Best fit and advantage as NBA guards

Much has been said about the big three of the NBA Draft 2023 class: Victor Wembanyama is the clear No. 1 pick, followed closely by G League Ignite guard Scoot Henderson and Alabama winger Brandon Miller. Overtime Elite twins Amen and Ausar Thompson lurk quietly in the shadows of these three top prospects. The 6-foot-7 duo seized a new opportunity and chose their own path to the NBA, becoming some of the first players to sign with OTE in 2021 for its inaugural season. Since then, Atlanta’s OTE Arena has become a go-to stop for NBA scouts and executives as the twins continue to work on their game.

Amen excels as a primary ball handler, playing point guard his entire career, while Ausar is more of a combo guard who played the ball alongside his twin brother. During high school basketball when the duo played for Pine Crest High School in Fort Lauderdale, Florida, the two players built up one of the most electric backcourts in high school basketball and took it to TAKES AWAY. That year, the duo led Pine Crest to a state championship — Amen finished with 43 points and 13 rebounds in the double-overtime win — and both were named County Co-Player of the Year. Broward.

“It was probably one of the best games I’ve ever seen Amen play and I’ve seen him play a lot games,” Ausar told Yahoo Sports. “I foul and he just got this look in his eye like he was going to take over the game and he did just that. It was crazy.”

Last season at OTE, Amen and Ausar teamed up one last time. Ausar was instrumental in the OTE couple’s victory, hitting the winner of Game 3 and walking away with MVP honors.

“I’m glad we had the opportunity to play together one last time before joining the league,” Amen said. “He makes me a better player, whether it’s just in training or even in games with the cuts he makes, it makes me a better passer.”

Elite overtime guards Ausar Thompson (0) and Amen Thompson (1) are among the second group of players in this year's NBA draft after the top three.  (Dale Zanine/USA TODAY Sports)

Elite overtime guards Ausar Thompson (0) and Amen Thompson (1) are among the second group of players in this year’s NBA draft after the top three. (Dale Zanine/USA TODAY Sports)

Amen and Ausar are thrown to the top of the lottery and are considered second tier under Wembanyama, Henderson and Miller. The pair recently worked for the Portland Trail Blazers, who have the No. 3 pick, and Ausar featured an improved jump shot. Throughout the pre-draft process, Amen was considered the best prospect due to his playing ability and how he projects himself as the leading ball handler in the NBA, but don’t be surprised if it is the name of Ausar which is called first on June 22.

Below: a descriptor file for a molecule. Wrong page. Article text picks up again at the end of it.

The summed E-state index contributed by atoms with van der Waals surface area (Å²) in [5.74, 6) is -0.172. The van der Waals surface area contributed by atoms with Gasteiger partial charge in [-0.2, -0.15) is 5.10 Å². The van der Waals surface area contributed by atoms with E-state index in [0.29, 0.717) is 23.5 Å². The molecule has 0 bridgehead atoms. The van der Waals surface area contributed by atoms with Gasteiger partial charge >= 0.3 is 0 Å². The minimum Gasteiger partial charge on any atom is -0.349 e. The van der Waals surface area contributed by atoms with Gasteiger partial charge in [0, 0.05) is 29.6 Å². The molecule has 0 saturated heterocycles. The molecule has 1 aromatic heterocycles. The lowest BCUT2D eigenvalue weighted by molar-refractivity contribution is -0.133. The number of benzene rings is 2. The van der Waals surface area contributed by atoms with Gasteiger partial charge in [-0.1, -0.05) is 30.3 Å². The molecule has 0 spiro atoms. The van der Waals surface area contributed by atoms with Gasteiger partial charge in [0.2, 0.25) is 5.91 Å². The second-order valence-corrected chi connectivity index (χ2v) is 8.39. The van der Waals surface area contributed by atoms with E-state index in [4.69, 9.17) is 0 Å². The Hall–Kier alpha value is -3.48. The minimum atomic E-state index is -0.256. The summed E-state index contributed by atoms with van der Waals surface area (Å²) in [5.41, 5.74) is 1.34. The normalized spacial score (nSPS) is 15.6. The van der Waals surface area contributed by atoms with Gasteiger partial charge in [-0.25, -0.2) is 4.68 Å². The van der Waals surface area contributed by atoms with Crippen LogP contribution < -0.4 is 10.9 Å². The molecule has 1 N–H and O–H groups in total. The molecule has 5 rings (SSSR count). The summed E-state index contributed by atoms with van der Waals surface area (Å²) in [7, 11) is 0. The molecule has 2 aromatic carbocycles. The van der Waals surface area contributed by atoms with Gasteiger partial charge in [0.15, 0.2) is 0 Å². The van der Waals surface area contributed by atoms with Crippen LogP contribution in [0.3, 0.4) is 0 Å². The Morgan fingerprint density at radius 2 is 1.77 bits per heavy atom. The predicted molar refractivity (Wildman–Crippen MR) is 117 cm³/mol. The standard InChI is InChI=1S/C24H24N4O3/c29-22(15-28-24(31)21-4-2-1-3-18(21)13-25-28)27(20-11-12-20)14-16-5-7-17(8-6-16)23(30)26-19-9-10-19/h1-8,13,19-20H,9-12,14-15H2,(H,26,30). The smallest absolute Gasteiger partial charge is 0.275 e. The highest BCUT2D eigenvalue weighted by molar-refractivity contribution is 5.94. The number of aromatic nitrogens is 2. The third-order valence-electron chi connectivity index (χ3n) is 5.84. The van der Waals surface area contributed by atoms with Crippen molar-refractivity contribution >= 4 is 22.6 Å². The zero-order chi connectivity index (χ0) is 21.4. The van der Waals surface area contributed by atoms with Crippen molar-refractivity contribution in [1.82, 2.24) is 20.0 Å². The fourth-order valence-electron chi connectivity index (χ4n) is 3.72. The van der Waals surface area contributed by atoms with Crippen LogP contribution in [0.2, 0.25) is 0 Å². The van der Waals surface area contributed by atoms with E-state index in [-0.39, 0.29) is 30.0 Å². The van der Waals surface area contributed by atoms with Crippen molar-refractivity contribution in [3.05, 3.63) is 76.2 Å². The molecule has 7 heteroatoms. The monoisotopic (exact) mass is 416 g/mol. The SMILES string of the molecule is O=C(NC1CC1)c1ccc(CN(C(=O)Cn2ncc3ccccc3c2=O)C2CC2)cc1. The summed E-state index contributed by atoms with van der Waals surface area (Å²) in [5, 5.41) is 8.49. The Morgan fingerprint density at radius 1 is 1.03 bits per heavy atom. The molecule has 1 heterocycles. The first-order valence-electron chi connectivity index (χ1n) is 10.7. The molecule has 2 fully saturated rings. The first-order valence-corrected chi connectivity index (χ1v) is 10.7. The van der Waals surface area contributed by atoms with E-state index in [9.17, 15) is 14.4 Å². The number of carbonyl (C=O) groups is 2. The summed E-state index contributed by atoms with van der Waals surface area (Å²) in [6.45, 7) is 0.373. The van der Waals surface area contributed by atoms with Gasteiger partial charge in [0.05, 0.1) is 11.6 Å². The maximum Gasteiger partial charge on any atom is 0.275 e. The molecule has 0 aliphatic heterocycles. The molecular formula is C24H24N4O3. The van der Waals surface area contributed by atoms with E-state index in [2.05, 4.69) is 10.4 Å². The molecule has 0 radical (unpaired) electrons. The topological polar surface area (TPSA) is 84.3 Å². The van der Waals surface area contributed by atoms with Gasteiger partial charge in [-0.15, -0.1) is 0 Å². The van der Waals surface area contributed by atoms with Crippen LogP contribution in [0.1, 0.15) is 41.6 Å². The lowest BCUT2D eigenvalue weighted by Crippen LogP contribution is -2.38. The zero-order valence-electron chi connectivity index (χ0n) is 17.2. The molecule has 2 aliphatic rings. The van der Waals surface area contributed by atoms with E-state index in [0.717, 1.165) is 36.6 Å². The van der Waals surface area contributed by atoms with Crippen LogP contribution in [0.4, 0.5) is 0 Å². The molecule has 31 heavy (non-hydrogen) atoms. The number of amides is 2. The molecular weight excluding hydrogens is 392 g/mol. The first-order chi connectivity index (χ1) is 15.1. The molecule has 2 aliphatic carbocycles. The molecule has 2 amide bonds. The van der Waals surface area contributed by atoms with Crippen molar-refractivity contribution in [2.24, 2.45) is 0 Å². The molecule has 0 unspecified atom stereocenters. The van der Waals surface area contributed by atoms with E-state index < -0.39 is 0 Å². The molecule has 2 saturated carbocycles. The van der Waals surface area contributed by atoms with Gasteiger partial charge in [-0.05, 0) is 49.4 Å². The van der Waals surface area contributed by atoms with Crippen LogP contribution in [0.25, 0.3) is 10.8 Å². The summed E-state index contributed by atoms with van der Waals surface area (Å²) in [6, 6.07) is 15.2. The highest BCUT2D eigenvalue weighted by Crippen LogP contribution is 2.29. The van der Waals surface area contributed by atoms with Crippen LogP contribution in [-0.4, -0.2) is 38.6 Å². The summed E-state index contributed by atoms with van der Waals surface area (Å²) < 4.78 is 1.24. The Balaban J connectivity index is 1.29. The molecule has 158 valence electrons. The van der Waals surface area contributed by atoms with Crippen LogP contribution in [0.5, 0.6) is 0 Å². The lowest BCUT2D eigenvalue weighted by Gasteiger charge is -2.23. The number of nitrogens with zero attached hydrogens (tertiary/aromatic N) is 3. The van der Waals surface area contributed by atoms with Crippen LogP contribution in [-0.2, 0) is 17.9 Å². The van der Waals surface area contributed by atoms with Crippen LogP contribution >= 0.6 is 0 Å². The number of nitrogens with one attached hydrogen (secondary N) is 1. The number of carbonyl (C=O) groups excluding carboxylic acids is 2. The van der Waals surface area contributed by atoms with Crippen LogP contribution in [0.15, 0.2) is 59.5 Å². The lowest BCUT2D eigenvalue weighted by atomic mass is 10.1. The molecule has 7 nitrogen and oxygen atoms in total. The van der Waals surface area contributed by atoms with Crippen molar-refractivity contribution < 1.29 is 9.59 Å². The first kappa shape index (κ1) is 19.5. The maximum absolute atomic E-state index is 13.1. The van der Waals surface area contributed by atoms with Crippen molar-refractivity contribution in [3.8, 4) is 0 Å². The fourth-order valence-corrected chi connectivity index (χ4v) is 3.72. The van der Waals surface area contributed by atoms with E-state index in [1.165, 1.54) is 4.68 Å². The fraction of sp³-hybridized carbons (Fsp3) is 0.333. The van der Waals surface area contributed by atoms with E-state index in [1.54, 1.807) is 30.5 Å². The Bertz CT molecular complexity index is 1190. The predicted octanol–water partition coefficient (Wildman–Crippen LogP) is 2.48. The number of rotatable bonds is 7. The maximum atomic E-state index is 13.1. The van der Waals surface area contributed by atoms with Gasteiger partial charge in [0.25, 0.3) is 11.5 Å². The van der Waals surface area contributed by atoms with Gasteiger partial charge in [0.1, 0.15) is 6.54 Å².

“Ausar is a player you can connect alongside other point guards on the wing and he can always make an impact,” an NBA scout told Yahoo Sports. “What he brings defensively plus his advantage as a complementary piece on the perimeter is valuable.”

If Detroit retains its pick at No. 5 and Villanova guard Cam Whitmore is out of the picture, Ausar would be a better fit alongside Cade Cunningham and Jaden Ivey. Ausar would also be a good fit for the Washington Wizards (in the backcourt with Bradley Beal) at No. 8 and would be a boon to the Utah Jazz and their rebuilding process at No. 9.

For Amen, he could go all the way to No. 3 in the Trail Blazers and learn from a veteran player like Damian Lillard or the Rockets could take him to No. 4 and possibly place him alongside James Harden, who would be interested in returning. in Houston.

The pair are unlikely to fall outside the top 10, which would make them the highest-drafted pair of twins or brothers in NBA draft history.

With all the attention on Wembanyama and what he projects at the next level, the Thompson twins are quietly waiting to find out where they will land and are ready to get to work and help improve the team, whatever the situation. in which they are.

“Me, honestly, I don’t care where I’m drafted, whether it’s [pick] one, 10, 60, I have to go out the same way and compete every day and do the same thing that I always do,” Ausar said.

Amen added, “Just like what he said. Draft night is not the end goal. I’m just ready to go out and compete and show everyone what I can do.”

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